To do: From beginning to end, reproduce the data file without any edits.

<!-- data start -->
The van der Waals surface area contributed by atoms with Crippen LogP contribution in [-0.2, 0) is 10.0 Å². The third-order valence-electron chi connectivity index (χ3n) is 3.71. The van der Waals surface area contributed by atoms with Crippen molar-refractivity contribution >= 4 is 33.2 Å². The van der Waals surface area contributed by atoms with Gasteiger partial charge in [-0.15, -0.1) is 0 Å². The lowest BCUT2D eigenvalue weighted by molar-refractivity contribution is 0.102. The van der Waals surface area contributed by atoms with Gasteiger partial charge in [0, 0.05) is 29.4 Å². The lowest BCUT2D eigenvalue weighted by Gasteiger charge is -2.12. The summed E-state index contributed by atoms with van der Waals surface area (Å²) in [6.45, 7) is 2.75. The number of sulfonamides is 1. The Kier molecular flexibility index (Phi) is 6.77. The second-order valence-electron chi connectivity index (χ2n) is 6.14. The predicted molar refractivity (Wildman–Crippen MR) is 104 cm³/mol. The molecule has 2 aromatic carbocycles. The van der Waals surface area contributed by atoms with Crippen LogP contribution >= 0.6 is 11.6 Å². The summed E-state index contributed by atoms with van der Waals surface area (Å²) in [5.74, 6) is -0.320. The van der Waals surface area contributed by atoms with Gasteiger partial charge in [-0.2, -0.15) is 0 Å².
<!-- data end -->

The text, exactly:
The van der Waals surface area contributed by atoms with Crippen LogP contribution in [-0.2, 0) is 10.0 Å². The third-order valence-electron chi connectivity index (χ3n) is 3.71. The van der Waals surface area contributed by atoms with Crippen molar-refractivity contribution >= 4 is 33.2 Å². The van der Waals surface area contributed by atoms with Gasteiger partial charge in [-0.15, -0.1) is 0 Å². The lowest BCUT2D eigenvalue weighted by molar-refractivity contribution is 0.102. The van der Waals surface area contributed by atoms with Gasteiger partial charge in [0, 0.05) is 29.4 Å². The lowest BCUT2D eigenvalue weighted by Gasteiger charge is -2.12. The summed E-state index contributed by atoms with van der Waals surface area (Å²) in [6.45, 7) is 2.75. The number of sulfonamides is 1. The Kier molecular flexibility index (Phi) is 6.77. The second-order valence-electron chi connectivity index (χ2n) is 6.14. The predicted molar refractivity (Wildman–Crippen MR) is 104 cm³/mol. The molecule has 2 aromatic carbocycles. The van der Waals surface area contributed by atoms with Crippen LogP contribution >= 0.6 is 11.6 Å². The summed E-state index contributed by atoms with van der Waals surface area (Å²) in [5.74, 6) is -0.320. The van der Waals surface area contributed by atoms with Gasteiger partial charge in [-0.2, -0.15) is 0 Å².